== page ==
Nor did it come up three days later, when a false missile alert went off in Japan, a country with a few memories of the real thing: “Within 10 seconds the fire that wiped out the city came after us at full speed. Everyone was naked. Bodies were swelling up. Some people were so deformed I couldn’t tell if they were male or female. People died screaming, ‘Please give me water!’”

To continue reading: Nuclear Annihilation and the Wisdom of Mass Salvation

Another Step Toward Armageddon, by Paul Craig Roberts

Because the US military only has enough nuclear weapons to wipe out the earth three or four times, it is developing smaller nuclear weapons. Those bombed will hardly even notice the blasts. From Paul Craig Roberts at paulcraigroberts.org:

The US military/security complex has taken another step toward Armageddon. The Pentagon has prepared a nuclear posture review (NPR) that gives the OK to development of smaller “usable” nuclear weapons and permits their use in response to a non-nuclear attack.

As Reagan and Gorbachev understood, but the warmongers who have taken over America do not, there are far too many nuclear weapons already. Some scientists have concluded that even the use of 10 percent of either the US or Russian arsenal would suffice to destroy life on earth.

It is reckless and irresponsible for Washington to make such a decision in the wake of years of aggressive actions taken against Russia. The Clinton criminal regime broke Washington’s promise that NATO would not move one inch to the East. The George W. Bush criminal regime pulled out of the ABM Treaty and changed US war doctrine to elevate the use of nuclear weapons from retaliation to first strike. The Obama criminal regime launched a frontal propaganda attack on Russia with crazed Hillary’s denunciation of President Putin as “the new Hitler.” In an effort to evict Russia from its naval base in Crimea, the criminal Obama regime overthrew the Ukrainian government during the Sochi Olympics and installed a Washington puppet. US missile bases have been established on Russia’s border, and NATO conducts war games against Russia on Russian borders.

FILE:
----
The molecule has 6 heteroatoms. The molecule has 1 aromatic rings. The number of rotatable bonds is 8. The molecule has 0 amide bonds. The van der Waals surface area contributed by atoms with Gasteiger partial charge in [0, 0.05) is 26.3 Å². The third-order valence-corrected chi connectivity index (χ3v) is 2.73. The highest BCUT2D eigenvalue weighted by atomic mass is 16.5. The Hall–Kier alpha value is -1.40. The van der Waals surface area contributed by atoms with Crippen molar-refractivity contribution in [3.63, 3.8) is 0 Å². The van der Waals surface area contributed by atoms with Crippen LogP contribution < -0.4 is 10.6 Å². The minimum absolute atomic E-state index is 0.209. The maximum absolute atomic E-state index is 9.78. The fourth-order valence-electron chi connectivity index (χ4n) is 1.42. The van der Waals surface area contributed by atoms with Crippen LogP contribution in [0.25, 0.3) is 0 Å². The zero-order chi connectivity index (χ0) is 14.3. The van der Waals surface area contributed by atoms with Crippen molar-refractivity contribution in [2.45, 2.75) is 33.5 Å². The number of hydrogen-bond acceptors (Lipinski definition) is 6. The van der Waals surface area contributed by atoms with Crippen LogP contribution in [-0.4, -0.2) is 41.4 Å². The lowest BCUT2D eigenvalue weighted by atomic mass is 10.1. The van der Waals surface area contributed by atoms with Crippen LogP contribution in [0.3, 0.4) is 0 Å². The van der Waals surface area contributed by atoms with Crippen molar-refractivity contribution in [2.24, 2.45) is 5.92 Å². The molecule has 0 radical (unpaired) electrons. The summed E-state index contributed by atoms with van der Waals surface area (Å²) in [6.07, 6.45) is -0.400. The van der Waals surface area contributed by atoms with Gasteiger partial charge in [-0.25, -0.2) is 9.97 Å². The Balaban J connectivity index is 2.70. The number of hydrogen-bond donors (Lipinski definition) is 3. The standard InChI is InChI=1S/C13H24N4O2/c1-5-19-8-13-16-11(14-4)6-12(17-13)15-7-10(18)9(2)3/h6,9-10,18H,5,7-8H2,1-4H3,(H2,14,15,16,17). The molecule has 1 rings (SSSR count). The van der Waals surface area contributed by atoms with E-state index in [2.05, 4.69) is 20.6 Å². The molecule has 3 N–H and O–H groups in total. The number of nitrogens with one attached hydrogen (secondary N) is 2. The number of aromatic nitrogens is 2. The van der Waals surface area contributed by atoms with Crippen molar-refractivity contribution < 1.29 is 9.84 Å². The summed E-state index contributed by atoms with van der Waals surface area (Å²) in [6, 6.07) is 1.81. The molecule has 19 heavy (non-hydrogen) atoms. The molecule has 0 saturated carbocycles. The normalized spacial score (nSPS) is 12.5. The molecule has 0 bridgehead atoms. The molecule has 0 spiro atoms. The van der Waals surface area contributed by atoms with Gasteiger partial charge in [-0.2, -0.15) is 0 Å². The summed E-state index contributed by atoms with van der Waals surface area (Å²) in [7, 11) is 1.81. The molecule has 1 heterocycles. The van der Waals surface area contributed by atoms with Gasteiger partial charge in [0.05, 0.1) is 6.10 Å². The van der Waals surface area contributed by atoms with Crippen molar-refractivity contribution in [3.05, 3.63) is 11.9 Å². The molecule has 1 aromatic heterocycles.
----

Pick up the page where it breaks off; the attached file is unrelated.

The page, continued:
This is insanity. These and other gratuitous provocations have convinced the Russian military’s Operation Command that Washington is planning a surprise nuclear attack on Russia. The Russian government has replied to these provocations with the statement that Russia will never again fight a war on its own territory.

To continue reading: Another Step Toward Armageddon

The US Is Stockpiling Nuclear Arms, and the Cost Is Astonishing, by Harry Blain

Nuclear poker is a very expensive game. From Harry Blain at antiwar.com:

We’re spending $1.2 trillion on weapons that invariably make the world a more dangerous place

Overwhelmed with stories of high-level indictments, intrigues, investigations, and scandals, the American public can be forgiven for missing revelations about an issue of some importance: our nuclear weapons.

Thanks to an October 31 report by the Congressional Budget Office (CBO), we now have a 30-year outline of both the kinds of destructive weaponry we are buying, and how much it is going to cost. There are good reasons to be worried.

“A pot of gold at the end of the rainbow”

How much exactly? $1.2 trillion in all. Even spread over three decades, that’s a big investment.

Per year, it could pay for over half of Russia’s military budget, five Environmental Protection Agencies, or at least three “beautiful” walls on the U.S.-Mexico border.